Melbourne was first settled by Europeans in 1835 and the settlement’s first pubs opened soon afterwards. The Port Phillip District remained part of New South Wales and was subject to legislation requiring that any licensed premises should provide accommodation. Liquor could only be served for consumption on the premises. Twenty annual licences in the District had been issued by 1839.
John Batman had negotiated a “purchase” with the local aboriginal people in April 1835. In late August and early September of that year, parties of settlers led by John Batman and by John Lancy (acting on behalf of John Pascoe Fawkner) arrived within days of each other. The land was shared between them.
The street grid of the new settlement was laid out in 1837, the same year the city got its name. Fawkner went on to own one of Melbourne’s first pubs, on the corner of Collins and Market Streets. It was a single-storey timber and brick building of six rooms, with a tariff of two guineas a week. The hotel advertised “mental recreation of a high order,” providing guests with 12 newspapers, seven magazines and a collection of fiction and poetry.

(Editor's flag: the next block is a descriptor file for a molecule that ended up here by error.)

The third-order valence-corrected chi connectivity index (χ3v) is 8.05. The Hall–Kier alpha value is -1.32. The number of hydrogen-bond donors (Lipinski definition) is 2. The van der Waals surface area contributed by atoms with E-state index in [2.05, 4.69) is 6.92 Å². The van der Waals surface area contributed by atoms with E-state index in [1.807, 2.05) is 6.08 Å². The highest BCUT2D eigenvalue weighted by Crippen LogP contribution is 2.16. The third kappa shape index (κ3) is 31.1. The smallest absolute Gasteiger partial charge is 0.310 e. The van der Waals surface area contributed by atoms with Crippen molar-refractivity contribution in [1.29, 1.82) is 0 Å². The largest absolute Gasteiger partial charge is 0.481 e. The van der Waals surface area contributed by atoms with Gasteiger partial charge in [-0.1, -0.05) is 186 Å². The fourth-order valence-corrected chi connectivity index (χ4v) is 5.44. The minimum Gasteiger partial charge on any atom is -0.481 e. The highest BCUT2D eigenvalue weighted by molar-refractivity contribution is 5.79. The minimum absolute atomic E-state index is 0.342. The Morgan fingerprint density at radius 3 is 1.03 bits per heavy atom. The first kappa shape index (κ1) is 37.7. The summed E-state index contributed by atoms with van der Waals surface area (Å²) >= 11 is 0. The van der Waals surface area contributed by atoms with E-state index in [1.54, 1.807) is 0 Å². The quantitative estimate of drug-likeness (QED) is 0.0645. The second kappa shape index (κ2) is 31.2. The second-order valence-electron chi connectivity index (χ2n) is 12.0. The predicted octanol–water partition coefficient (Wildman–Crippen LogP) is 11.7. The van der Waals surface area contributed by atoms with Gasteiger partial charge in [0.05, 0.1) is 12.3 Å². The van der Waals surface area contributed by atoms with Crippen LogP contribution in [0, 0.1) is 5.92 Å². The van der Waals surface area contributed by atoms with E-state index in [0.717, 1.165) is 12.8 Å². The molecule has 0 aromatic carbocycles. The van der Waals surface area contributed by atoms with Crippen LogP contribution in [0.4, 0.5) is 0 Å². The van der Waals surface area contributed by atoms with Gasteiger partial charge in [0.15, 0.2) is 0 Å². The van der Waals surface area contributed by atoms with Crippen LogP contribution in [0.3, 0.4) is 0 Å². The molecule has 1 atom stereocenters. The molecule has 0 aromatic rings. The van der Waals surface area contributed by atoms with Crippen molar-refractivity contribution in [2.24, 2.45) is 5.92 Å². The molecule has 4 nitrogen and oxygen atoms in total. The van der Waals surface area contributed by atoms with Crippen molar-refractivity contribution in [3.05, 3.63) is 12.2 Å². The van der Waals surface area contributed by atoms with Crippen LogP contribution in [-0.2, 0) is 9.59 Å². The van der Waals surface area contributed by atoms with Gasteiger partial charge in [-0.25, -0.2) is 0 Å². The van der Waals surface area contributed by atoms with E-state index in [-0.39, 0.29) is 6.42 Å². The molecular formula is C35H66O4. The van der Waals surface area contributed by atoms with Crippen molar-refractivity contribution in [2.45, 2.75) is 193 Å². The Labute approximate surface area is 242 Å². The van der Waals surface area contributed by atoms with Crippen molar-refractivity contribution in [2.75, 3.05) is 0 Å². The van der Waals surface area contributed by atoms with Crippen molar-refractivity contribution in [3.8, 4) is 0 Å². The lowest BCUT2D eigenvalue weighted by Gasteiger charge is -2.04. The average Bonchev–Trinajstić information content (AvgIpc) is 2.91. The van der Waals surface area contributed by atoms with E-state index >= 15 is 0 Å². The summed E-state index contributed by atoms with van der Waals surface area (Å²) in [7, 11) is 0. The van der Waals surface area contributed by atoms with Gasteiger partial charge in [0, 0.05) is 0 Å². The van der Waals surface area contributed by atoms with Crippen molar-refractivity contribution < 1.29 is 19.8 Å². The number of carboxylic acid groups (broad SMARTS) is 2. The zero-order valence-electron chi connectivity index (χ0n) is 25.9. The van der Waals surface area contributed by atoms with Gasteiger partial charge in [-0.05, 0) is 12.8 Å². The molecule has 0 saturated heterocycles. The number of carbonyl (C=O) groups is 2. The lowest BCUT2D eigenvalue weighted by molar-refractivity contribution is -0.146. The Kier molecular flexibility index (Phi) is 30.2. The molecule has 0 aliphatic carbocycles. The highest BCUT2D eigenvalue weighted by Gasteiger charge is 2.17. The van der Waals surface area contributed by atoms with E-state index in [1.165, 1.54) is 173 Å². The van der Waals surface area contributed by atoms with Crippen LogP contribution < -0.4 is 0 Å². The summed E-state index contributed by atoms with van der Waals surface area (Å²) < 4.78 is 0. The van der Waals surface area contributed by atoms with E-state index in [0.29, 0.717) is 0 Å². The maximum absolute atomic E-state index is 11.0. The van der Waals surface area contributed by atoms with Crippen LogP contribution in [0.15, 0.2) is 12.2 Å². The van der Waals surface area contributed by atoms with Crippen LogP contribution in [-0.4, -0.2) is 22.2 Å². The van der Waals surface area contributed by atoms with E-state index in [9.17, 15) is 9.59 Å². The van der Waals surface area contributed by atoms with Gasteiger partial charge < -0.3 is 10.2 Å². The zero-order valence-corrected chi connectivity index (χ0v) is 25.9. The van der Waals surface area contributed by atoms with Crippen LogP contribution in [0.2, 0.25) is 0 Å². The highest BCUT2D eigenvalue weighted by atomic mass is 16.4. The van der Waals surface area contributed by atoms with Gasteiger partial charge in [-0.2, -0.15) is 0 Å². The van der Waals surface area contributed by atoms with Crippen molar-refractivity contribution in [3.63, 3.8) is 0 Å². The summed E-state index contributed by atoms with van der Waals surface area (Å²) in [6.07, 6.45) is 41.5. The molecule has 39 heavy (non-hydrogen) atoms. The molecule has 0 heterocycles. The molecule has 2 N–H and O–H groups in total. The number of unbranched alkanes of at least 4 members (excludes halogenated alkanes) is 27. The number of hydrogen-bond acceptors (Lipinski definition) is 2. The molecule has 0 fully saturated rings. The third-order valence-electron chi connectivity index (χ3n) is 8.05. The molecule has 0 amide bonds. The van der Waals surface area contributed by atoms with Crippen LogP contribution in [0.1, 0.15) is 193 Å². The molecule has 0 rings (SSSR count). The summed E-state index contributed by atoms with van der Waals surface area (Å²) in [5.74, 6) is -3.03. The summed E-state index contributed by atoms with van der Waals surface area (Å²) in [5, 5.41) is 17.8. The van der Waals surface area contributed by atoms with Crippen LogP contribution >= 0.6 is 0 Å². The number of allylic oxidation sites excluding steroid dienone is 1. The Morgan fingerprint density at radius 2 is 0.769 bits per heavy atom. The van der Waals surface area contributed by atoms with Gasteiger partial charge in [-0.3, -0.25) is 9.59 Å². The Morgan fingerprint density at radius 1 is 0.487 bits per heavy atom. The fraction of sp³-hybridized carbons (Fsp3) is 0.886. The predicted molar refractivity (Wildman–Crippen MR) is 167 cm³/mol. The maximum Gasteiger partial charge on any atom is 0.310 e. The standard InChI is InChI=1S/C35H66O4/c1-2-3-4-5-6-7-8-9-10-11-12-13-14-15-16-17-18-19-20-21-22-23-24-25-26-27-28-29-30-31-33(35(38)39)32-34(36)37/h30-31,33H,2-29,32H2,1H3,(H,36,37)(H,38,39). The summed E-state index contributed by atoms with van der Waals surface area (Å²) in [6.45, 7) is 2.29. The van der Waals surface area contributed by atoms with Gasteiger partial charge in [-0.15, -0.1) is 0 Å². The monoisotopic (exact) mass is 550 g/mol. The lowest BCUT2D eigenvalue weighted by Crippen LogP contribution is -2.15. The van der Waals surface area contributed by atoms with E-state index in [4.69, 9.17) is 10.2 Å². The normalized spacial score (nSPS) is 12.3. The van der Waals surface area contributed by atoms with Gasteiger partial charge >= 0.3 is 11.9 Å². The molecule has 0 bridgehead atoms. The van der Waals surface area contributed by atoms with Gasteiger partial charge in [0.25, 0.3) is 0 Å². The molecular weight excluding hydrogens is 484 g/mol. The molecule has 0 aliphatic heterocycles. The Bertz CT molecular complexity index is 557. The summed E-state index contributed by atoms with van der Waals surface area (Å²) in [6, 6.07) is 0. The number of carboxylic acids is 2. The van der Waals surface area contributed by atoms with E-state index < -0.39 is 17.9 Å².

Many of the early hotels were of primitive construction, one even being constructed of sods. A 1929 article in The Argus by “Rambler” described some of Melbourne’s first pubs:
In Collins street there was the Lamb Inn, a roystering house for stockmen, as was Michael Carr’s Governor Bourke Hotel close by. Queen street had its Royal Highlander, kept by James Connell. It was a rude structure, but an improvement on the sod built hut kept by Michael Pender, whose wife served the drinks across the rickety counter, while her husband kept his bullock team busy on the roads.
Early pubs were used for meetings, doing business and even for coroner’s inquests although some were infamous as haunts for dubious characters. As the colony became more established, the publicans profited and became more influential. The gold rush of the 1850s made many hotel owners wealthy while the government also profited from licensing fees and fines for unlicensed or after-hours traders. Trading hours at this time were 6 a.m. to 11.30 p.m. Monday to Saturday, but illegal after-hours and Sunday trading was common.
The oldest of the 1850s pubs still standing is the Duke of Windsor, on the corner of Flinders and Russell Streets in the city.